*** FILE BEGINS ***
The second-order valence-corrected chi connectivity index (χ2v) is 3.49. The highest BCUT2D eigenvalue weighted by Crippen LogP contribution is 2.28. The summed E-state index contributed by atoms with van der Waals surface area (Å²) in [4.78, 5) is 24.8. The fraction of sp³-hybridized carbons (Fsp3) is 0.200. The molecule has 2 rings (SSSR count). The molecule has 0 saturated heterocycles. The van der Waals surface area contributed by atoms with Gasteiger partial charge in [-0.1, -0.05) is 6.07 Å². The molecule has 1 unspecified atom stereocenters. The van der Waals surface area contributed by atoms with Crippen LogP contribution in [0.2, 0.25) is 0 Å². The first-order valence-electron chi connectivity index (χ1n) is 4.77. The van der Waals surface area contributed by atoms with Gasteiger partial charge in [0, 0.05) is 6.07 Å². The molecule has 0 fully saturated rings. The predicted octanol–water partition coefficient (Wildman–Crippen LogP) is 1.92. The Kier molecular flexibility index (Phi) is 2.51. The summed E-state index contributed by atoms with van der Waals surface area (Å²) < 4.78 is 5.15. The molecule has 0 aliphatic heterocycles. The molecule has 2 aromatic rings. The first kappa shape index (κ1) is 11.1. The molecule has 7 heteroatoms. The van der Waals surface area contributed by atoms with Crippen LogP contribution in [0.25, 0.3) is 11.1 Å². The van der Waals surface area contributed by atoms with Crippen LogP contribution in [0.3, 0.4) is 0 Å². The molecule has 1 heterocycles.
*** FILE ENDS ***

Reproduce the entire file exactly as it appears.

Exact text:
The second-order valence-corrected chi connectivity index (χ2v) is 3.49. The highest BCUT2D eigenvalue weighted by Crippen LogP contribution is 2.28. The summed E-state index contributed by atoms with van der Waals surface area (Å²) in [4.78, 5) is 24.8. The fraction of sp³-hybridized carbons (Fsp3) is 0.200. The molecule has 2 rings (SSSR count). The molecule has 0 saturated heterocycles. The van der Waals surface area contributed by atoms with Gasteiger partial charge in [-0.1, -0.05) is 6.07 Å². The molecule has 1 unspecified atom stereocenters. The van der Waals surface area contributed by atoms with Crippen LogP contribution in [0.2, 0.25) is 0 Å². The first-order valence-electron chi connectivity index (χ1n) is 4.77. The van der Waals surface area contributed by atoms with Gasteiger partial charge in [0, 0.05) is 6.07 Å². The molecule has 0 fully saturated rings. The predicted octanol–water partition coefficient (Wildman–Crippen LogP) is 1.92. The Kier molecular flexibility index (Phi) is 2.51. The summed E-state index contributed by atoms with van der Waals surface area (Å²) < 4.78 is 5.15. The molecule has 0 aliphatic heterocycles. The molecule has 2 aromatic rings. The first kappa shape index (κ1) is 11.1. The molecule has 7 heteroatoms. The van der Waals surface area contributed by atoms with Crippen LogP contribution in [0.25, 0.3) is 11.1 Å². The van der Waals surface area contributed by atoms with Crippen LogP contribution in [0.3, 0.4) is 0 Å². The molecule has 1 heterocycles.